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Atlantic Tropical Weather Update 9/2/08

Lots of changes in the Atlantic basin since yesterday. Gustav has continued to weaken, from Hurricane strength down through Tropical Storm and is a Tropical Depression this morning over the TX/LA border. Hanna strengthened to a Hurricane, then weakened back to a Tropical Storm. Then, Tropical Depression Nine formed between the Leeward Islands and the Cape Verde Islands. Then T.D. 9 strengthened and was named Tropical Storm Ike. Then T.D. 10 organized from Invest-99 between the Cape Verde Islands and Africa. Development didn’t stop there: T.D. 10 strengthened and Tropical Storm Josephine formed. That’s all in less than 18 hours. The Atlantic basin is pretty much full of storms.

Let’s start with Tropical Depression Gustav’s vitals: center located at 31.7N, 93.4W; maximum sustained winds of 35mph; moving NW @ 10mph; minimum pressure of 985mb. Gustav’s main threat now is lots of rain that could cause flooding. A secondary threat remains tornadoes. Gustav is forecasted to curve toward the northeast over the next five days, but the distance covered shouldn’t be too great. He should move into northeast Texas, southeast Oklahoma, then western Arkansas by early Friday morning.

Yesterday, Hanna was a Category 1 hurricane. She stalled off the eastern side of the Bahamas as her steering currents weakened. She followed by weakening back to a Tropical Storm, where she remains this morning. Steering has picked back up this morning and Hanna is back on the move. Her vitals: center located at 21.0N, 73.5W; maximum sustained winds of 70mph; moving WSW @ 5mph; minimum pressure of 987mb.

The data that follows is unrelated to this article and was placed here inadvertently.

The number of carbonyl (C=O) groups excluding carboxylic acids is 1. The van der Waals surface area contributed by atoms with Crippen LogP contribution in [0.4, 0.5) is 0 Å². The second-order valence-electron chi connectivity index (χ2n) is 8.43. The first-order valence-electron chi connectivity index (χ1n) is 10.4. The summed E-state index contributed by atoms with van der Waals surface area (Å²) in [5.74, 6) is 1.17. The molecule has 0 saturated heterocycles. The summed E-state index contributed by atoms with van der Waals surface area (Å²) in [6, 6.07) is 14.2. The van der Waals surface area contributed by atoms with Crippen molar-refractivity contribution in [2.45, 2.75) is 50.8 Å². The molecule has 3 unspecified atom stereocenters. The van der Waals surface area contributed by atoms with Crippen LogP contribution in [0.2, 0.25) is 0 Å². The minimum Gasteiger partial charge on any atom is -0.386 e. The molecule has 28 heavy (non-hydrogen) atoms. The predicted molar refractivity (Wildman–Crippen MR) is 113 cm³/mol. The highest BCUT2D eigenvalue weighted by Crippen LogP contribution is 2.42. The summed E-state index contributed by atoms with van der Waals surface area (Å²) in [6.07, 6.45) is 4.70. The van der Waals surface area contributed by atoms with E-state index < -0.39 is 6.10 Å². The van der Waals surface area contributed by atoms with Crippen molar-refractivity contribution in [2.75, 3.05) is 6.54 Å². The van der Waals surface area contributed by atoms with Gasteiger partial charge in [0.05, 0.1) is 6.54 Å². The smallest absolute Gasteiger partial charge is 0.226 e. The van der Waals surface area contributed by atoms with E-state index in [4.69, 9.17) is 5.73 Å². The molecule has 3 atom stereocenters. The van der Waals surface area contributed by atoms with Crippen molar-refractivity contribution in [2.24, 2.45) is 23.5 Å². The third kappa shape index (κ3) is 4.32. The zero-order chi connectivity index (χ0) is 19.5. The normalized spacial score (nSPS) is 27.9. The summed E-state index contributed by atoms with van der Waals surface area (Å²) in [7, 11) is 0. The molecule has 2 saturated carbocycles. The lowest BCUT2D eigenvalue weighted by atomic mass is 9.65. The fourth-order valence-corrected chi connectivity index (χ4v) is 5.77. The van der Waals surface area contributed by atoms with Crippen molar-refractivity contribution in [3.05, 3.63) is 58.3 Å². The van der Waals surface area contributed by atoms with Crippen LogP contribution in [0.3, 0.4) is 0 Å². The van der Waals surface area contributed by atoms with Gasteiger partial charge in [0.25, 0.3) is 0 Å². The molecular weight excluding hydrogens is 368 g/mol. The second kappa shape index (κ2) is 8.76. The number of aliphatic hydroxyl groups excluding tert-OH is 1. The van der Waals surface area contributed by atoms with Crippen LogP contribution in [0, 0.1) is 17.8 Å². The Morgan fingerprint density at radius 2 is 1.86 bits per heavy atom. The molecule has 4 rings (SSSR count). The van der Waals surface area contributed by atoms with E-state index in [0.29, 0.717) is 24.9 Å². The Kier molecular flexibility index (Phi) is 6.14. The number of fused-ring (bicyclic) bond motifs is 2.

Hanna is forecasted to begin moving back toward the northwest later today, then continue that general movement through the next few days. She is also forecasted to regain hurricane strength by tomorrow afternoon as she moves through the Bahamas. From Thursday to Friday, Hanna should be moving by the east coast of Florida, but no landfall is expected on that state. Sometime during the day on Friday, Hanna is expected to come ashore along the Georgia border, an event that is very rare due to the orientation of the coast and the climatological movement of storms along the eastern seaboard. By the time Hanna reaches the Georgia/South Carolina border, the model track solutions diverge. Some show her moving into West Virginia before curving toward the northeast. Some show her moving through the Carolinas before turning northeast and along the east coast. That’s some time away, so the details will have to wait.

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Atlantic Tropical Weather Update 9/1/08

[Update 11:45A MDT]:

Tropical Storm Hanna has strengthened to a Category 1 hurricane.  An Air Force reconnaisance plane investigating the storm found winds strong enough at flight level to support the decision to characterize the storm as a hurricane.  Her updated vitals:

Center located at 22.4N, 72.6W; maximum sustained winds of 75mph (just over category 1 threshold); moving WSW @ 4mph; minimum pressure of 985mb (9mb less than the previous update).  The lowering pressure should allow Hanna to continue to slowly strengthen into a moderate Category 1 hurricane.  The intensity forecast has been updated to reflect this status in the short term.  At this time, the models are not indicating a strengthening to Category 2 strength.

***

Hurricane Gustav made landfall within the past hour or two (currently 9:30A MDT) on Louisiana’s southern coast, near Cocodrie, Louisiana, which is south of Houma, Louisiana.  He made landfall as a strong Category 2 storm.  Reports are coming in that levees in New Orleans, to Cocodrie’s north, are being overtopped by the storm surge and waves.  I’m sure additional reports will come in throughout the day.  His vitals:

Center located near 29.2N, 90.8W; maximum sustained winds of 110mph; moving NW @ 14mph; minimum pressure of 955mb.  Those sustained winds are the threshold between a Category 2 and Category 3 storm.